Question: Dear Luise: My mother, “81” died on my “48th” birthday, June 15, 2010. While she had suffered and survived many health crisis the last 4 or so years of her life, what happened in the past two or three months leading up to her death has left me shocked and wondering what happened. You see, I am an ONLY CHILD, my father died back in 1986 & I dealt with EVERYTHING regarding my Dad’s death in order to “protect” my mother from the pain, worrying that his death might take her health as well. And I did the work and she recovered and was good! I was so proud of her. When her health began to fail, I brought her to my home to live with me and was her one and only caregiver through it all. In May, she was diagnosed with a massive brain/sinus tumor – non-Hodgkin’s lymphoma. The surgeon, the best in the world, got it all! The tests all pointed to her making a “total recovery”, but after the craniotomy she kept going downhill. Not wanting to eat, sleeping a lot, I knew she wasn’t doing well, and I didn’t know how to help her. I tried. Then, she went into cardiac arrest and died. I am so lost without her! Besides my work, my mother was my focus in life. You see, we were the “best of friends” since my dad died. I didn’t even make time or find time to marry and have children. And now I’m left in this place, feeling very alone and wondering how to move on and what I’m moving on to. I get it all intellectually, but my feelings keep getting in my way. I am blessed with remarkable friends, but fear I will never know that “unconditional” love and support I was given and shown by my dear mother, Marie. Thanks for your time. P.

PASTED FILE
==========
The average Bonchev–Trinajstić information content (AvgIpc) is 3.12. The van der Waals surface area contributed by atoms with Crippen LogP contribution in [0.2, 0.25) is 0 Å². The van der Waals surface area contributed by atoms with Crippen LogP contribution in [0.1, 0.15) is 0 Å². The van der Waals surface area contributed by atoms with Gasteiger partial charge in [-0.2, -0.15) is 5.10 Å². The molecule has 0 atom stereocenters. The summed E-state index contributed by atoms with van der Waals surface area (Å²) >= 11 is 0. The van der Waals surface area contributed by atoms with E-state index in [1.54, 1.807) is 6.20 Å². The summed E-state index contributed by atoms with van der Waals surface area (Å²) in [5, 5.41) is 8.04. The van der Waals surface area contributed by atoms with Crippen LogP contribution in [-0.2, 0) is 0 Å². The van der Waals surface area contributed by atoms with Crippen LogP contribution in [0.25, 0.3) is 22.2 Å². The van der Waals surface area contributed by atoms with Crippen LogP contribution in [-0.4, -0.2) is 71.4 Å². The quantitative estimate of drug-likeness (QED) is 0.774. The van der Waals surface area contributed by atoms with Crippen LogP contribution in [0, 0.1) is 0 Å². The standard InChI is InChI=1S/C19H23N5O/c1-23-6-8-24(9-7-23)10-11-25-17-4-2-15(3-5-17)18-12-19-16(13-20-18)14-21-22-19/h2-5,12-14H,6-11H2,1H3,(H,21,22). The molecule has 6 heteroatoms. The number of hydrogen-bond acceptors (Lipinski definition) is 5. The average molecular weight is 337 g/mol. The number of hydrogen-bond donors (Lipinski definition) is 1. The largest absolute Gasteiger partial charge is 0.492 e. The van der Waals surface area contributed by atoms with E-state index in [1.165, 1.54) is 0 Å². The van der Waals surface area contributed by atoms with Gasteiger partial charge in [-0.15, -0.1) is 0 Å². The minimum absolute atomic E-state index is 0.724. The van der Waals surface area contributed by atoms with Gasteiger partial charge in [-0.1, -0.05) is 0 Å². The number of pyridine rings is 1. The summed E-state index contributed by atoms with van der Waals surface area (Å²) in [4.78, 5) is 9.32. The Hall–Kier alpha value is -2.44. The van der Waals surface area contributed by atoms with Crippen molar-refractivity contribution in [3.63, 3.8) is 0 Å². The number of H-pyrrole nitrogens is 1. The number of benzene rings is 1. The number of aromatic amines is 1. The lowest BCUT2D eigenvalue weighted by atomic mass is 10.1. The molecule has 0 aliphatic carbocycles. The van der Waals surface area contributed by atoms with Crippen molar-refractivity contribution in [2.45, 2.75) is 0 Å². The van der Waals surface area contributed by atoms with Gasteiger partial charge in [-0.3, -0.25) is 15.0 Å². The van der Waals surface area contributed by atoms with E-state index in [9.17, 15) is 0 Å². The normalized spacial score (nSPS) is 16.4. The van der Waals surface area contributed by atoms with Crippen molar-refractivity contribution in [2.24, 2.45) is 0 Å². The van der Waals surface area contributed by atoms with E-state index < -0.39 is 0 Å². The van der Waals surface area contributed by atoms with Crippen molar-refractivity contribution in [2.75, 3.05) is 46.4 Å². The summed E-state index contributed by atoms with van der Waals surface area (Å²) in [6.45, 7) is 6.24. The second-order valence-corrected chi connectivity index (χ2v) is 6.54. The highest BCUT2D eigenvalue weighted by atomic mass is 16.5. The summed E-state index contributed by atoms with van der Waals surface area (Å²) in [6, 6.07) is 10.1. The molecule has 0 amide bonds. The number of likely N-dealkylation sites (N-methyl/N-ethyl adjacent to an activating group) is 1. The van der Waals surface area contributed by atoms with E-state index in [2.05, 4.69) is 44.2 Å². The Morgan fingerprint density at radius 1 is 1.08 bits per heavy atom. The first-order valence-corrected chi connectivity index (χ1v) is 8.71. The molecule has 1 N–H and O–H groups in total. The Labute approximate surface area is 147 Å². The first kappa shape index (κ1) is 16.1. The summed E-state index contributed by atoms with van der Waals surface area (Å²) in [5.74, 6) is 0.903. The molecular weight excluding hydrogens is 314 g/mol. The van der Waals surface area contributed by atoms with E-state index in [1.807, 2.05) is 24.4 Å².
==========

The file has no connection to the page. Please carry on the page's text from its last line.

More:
Answer: Dear P.: It’s only been a month; of course you are overwhelmed with grief. It will probably take a long time to get a sense of balance after such a loss. I don’t think there is any love like that of a mother. Most of us move on long before we lose our moms. You didn’t. There’s no way that isn’t going to make it a lot harder.
She was so lucky to have your support and care. I live in a retirement center and I see people in our campus nursing home that never even get a visitor. At the end of life, I know that would be terrible and your mother didn’t have to face that. You gave her a priceless gift.
Yes, experiencing such a loss if very different on the intellectual level. It is natural for life to end in the 80s. But the appropriateness of that doesn’t reach the emotions. Death is never held as appropriate. When my son died at age 52, the only thing that worked for me was to “talk” with him and find out what “he wanted” until I could find myself again. I wanted to reverse the movie of life and have him back. There was no way I could have it be how it was.
That was a decade ago. He “told” me (just thoughts that drifted in when I meditated and let them) that he wanted me to enjoy each day. He “told” me he was near. He “told” me to look around at the miracle of life and accept the reality of death and to write a gratitude list every day and to not waste what I had left. He “told” me to love him and remember him but to get past mourning for him when I could. I was all very real and it worked.
Talk with her. Blessings, Luise